Venice Canals (and I only had to travel 30 miles to “Italy”!)
Last weekend my friend Hillary and I met our friend Caroline in Venice for lunch (at my favorite restaurant, Lemonade) and decided to finally seek out the Venice canals. Since moving to LA, I’ve wanted to see the canals, but I don’t come to Venice very often and thus it’s taken me 2 1/2 years to finally visit the canals.
Our first stop, or course, was food! We dined at one of my favorite restaurants, Lemonade. There are several locations throughout Southern California, but we ate at the one on Abbot Kinney Blvd in Venice. Lemonade is set-up buffet style, in a way, in which you pick out sides, sandwiches, soups, meats and/or dessert and you can either dine in our take to go. Lemonade is described on their website as “seasonal Southern California comfort food” which is a pretty good description. My favorite is their chicken chili! And the reasons I love Lemonade are all the healthy options AND its affordable! Win! Obviously they also offer delicious and unique lemonades to drink, such as Blueberry Mint, Pineapple Coriander, Passion Fruit Pepper or my favorite, Blood-Orange. If you are feeling less adventurous they also offer classic old-fashioned lemonade.
After lunch, we explored Abbot Kinney Blvd. This street epitomizes the culture of Venice in my opinion. Abbot Kinney is boho-chic and features unique and local shops and restaurants. The street is named after Mr. Abbot Kinney, a developer from New Jersey, who moved to California with dreams of creating a “Venice of America.” Kinney was fascinated with the culture and architecture of Venice, Italy and so in 1891 he purchased a plot of land south of Santa Monica to create his new Venice. He built Pleasure Pier, a golf course, a boardwalk and canal waterways all with the idea of establishing a cultural mecca. But unfortunately for Kinney his “Venice of America” did not take off fully, and the resort beach vibe dominated the location. Thus, by 1905 Venice came to be known as the “Coney Island of the Pacific” rather than “Venice of America.”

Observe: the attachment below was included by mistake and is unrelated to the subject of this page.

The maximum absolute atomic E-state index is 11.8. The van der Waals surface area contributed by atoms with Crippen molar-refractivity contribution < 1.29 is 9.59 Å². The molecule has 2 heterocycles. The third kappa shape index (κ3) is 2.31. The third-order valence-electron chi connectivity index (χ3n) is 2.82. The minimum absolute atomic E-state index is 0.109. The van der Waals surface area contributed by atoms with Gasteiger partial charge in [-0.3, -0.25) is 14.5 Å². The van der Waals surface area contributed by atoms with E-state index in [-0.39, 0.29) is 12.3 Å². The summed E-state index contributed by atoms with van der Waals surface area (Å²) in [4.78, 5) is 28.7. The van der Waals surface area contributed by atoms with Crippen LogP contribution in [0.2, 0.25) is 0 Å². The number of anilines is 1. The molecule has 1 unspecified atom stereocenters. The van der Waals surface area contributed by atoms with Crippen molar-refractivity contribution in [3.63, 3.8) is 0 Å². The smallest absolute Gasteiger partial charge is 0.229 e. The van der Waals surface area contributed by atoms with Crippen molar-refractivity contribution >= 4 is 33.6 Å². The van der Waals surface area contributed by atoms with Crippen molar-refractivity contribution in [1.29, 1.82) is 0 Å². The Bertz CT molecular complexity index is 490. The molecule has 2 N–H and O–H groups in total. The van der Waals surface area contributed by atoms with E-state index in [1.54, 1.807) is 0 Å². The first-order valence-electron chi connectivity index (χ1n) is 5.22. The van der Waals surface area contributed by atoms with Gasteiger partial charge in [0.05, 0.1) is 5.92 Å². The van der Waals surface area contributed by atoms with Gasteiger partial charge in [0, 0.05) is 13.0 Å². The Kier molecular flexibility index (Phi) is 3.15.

But Mr. Kinney’s canals did survive and that is where Hillary and I spent the rest of our afternoon. In 1905, Abbot Kinney built this district of man-made canals as part of his “Venice of America.” He sought to recreate the charm of Venice, Italy with his beautifully constructed canals and arched bridges. He even brought in gondolas and gondoliers from Venice, Italy! This area became quite renowned, but as automobiles gained popularity the canals became outdated; and in 1929 many were filled in to create roads. By 1940 the canals were in such disrepair the city condemned the area. It wasn’t until 1992 that there was enough support financially for a full renovation. The canals were drained and new sidewalks were built, and the area re-opened in 1993 to become one of the most expensive residential districts of the city.
I love Venice. There’s something so alluring about the calm, eccentric vibe of the Venice area. Unfortunately it is a bit of a far drive from my apartment; so it was nice to spend Sunday there. And it was really great to finally explore the canals! Definitely check out the under-the-radar-to-most-tourists area of Abbot Kinney Blvd and the Venice canals when you are next in the neighborhood!